Testamentary trusts are frequently used in the estate planning process, as individuals look to ensure their assets are retained for future generations. By keeping assets within a legal entity, in which management of the assets is separated from those who stand to benefit from them, the assets can be protected and the benefit can be distributed in different ways from making outright gifts.
However, testamentary trusts are a complicated area of estate law, and require expert legal advice in order to be implemented properly.
To assist those looking to implement a testamentary trust, here are three asset classes that can be included within a testamentary trust:
1) Real estate
Investment properties or a family home can be held in a testamentary trust, with any revenue generated by these assets then passing to the named beneficiary of the trust, and the capital distributed according to the testator's wishes.
As with other assets, real estate requires the testator to have ownership of the assets before they can be placed in a trust. For a family home held in a joint tenancy, the death of either party will result in the jointly owned assets passing to the other party regardless of what is in the will.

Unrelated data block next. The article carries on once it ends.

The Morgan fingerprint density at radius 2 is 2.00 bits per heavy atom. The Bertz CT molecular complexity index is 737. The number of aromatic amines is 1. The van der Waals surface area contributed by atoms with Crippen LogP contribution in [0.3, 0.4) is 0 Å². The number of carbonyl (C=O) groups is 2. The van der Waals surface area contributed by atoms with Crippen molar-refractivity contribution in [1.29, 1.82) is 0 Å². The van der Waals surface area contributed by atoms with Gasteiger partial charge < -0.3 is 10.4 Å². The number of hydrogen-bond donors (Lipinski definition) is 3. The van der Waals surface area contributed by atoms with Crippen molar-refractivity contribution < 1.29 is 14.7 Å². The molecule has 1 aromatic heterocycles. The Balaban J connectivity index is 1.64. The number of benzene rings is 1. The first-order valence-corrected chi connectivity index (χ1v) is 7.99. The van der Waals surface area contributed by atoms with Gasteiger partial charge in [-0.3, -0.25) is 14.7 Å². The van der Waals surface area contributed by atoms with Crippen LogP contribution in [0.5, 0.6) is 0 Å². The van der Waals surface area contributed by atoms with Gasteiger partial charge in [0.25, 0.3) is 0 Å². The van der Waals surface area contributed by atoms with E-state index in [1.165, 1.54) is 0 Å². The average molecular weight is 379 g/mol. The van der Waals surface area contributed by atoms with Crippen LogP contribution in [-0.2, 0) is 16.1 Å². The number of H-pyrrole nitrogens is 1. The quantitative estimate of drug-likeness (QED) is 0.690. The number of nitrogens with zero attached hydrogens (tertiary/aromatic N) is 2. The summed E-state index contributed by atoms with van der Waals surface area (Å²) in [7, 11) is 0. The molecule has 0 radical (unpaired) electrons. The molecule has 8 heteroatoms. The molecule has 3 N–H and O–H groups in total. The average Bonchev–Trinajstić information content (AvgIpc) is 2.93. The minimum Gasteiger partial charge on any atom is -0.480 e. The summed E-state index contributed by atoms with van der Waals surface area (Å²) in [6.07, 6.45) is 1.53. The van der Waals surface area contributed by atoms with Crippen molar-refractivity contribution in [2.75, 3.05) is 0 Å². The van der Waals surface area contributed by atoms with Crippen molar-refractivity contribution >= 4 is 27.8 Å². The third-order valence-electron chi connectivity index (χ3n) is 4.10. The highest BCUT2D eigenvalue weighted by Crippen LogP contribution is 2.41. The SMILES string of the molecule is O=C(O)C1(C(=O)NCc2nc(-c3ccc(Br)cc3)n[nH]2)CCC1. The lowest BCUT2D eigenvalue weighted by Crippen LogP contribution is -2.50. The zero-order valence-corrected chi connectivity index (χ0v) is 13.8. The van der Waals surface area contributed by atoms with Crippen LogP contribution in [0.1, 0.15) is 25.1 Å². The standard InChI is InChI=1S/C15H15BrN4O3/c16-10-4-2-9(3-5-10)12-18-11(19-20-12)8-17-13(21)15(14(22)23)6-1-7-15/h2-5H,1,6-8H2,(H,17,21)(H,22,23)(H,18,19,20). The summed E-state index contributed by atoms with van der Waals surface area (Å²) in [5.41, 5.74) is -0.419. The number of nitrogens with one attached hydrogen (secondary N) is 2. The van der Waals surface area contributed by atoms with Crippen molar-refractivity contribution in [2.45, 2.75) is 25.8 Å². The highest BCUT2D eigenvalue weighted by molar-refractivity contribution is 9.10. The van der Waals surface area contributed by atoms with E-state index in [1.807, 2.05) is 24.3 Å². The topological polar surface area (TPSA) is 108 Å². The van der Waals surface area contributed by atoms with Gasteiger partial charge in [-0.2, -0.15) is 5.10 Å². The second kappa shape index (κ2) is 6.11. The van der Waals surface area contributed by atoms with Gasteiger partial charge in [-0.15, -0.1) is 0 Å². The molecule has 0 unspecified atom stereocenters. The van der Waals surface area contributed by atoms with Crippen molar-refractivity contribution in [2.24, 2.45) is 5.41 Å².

Along with property, other classes of investment, such as shares and financial products, can be included in the testamentary trust of a deceased person.
This asset class also covers cash held in a bank account, for example with the interest passing to the named beneficiary or beneficiaries of the estate.
3) Valuable assets
Assets that can be included in a testamentary trust aren't limited to those that will generate revenue for the beneficiary, such as real estate. Non-financial assets can also be legally protected through a trust mechanism.
These assets might include paintings, jewellery or furniture that is valuable enough to be entrusted to a legal structure of this manner.
While the beneficiary of this arrangement won't find themselves receiving a regular income, this arrangement can still be useful for preserving assets, especially if they hold significant sentimental value for the family.
Assets cannot be held in trusts in perpetuity and must at some stage vest in a beneficiary.
Difficult tax questions can also arise depending on how assets are held and distributed.
Regardless of the assets you are looking to give to a testamentary trust, it's important to seek the advice of a specialised wills and estates lawyer. They can offer advice that suits your personal position and assist you with the process of constructing your will to establish a trust.